Caring for the whole family

Marie's mum and dad

You could consider yourself unlucky if you have come into contact with Florence Nightingale Hospice at all in the last few years, as the Hospice supports patients with end-of-life care.

But for Marie Johnson, she considers herself lucky to have the Hospice to call on having needed their care and support three times, including when she lost her husband when she was just 21 years old.

Marie is part of a very large family, including numerous foster children who regarded her parents as theirs. But when she was just 17, Marie’s father George became very ill with cancer of the oesophagus.

“He wanted to spend his last days at home, but to manage daily life in what was a hectic household at that time, Dad would be taken to Day Hospice to give the family respite.”

Twice a week for over three months, Marie’s mum, Peggy was able to go back to some sort of normality of looking after the children at least for the day.

At the same time, Marie’s dad had other people to talk to at a time when few friends were able to see him. Nurses also came into their home and looked after him overnight so Peggy could get some sleep. And they made it possible for him to spend his last moments at home, something he held dear, and would not have been possible without the Hospice’s support.

Then, four years later, in 1999, tragedy struck as Marie’s husband Darren was diagnosed with non-Hodgkins lymphoma. He was just 27 and Marie 21.

The Hospice looked after him at home for the last few months, with nurses providing medical help and also comforting Marie.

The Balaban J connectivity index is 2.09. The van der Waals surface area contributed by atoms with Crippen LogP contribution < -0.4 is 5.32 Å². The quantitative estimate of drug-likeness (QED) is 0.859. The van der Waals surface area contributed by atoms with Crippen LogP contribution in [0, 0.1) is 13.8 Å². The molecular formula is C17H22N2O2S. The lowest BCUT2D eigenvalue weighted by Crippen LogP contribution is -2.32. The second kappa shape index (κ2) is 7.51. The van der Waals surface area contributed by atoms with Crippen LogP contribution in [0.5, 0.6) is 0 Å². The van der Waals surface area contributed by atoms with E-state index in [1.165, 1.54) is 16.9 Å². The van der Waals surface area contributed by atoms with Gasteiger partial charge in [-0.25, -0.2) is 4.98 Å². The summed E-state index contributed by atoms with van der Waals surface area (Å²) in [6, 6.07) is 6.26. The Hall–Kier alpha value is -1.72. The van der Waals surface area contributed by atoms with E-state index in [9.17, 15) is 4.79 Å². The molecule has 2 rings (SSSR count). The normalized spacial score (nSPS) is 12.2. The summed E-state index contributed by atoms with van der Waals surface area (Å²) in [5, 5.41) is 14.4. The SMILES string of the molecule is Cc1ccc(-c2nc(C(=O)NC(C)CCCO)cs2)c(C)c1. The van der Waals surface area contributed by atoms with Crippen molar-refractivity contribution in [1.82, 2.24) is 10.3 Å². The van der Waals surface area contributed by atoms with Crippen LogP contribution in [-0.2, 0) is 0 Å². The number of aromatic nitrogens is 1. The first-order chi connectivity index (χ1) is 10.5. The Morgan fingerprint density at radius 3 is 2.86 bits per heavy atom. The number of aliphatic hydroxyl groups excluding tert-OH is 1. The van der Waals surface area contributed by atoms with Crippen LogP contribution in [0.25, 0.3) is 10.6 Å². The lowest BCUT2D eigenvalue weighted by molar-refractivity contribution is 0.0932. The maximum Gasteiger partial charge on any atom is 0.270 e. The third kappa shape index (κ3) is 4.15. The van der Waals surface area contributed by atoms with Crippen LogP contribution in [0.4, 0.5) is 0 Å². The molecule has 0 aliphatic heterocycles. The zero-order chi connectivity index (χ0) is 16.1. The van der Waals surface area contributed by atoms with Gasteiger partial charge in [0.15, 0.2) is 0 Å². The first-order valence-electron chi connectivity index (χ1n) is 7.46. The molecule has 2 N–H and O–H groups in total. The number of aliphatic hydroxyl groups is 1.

They would come in and say: ’I’ve got this, go to bed, just go get some sleep’. And Marie would be able to leave Darren in their care, get some valuable rest, and be able to pick up where she left off the next morning.

Eventually, he was taken into the Hospice for the last few days of his life. A bed was made up next to him so Marie could spend those last days together, as the staff took away all the worries about looking after him.


“The care he received was exceptional, his family could visit any time and the environment was just so calm and reassuring.”


Then in 2018 Marie’s mother was diagnosed with a growth on her brain. Just like her father, she wanted to be cared for at home, which the family did for several months. However, as is sometimes the case, during her final days she was in much distress.

After a very uncomfortable and stressful night, involving continuous seizures, a nurse from Florence Nightingale Hospice walked in and took all the stress away.

She arranged for a bed within the Hospice and an ambulance to take her there. As soon as she arrived at the Hospice Peggy visibly relaxed, knowing she would be made comfortable and would be treated with respect and dignity.

Her stay was brief and she passed away less than a day later, but Marie will always remember the amazing care staff gave to the whole family.

Her many children and foster children wanted to be with her during her last day. Expecting the situation to potentially be “horrendous” with so many people wanting to come to the Hospice, Marie says it was anything but – nurses steering everyone into two rooms and took the time to help and support everyone.

Together with her mum’s best friend of over fifty years, Marie sat with her overnight. Hospice staff ensured they had eaten and had drinks, while Mum was kept as comfortable as she could be.


They just take all the worry, all the anxiety away from you because they’re so calm and in control, I guess, they are just caring and they don’t just care about the patient. They care about the whole family as a unit.


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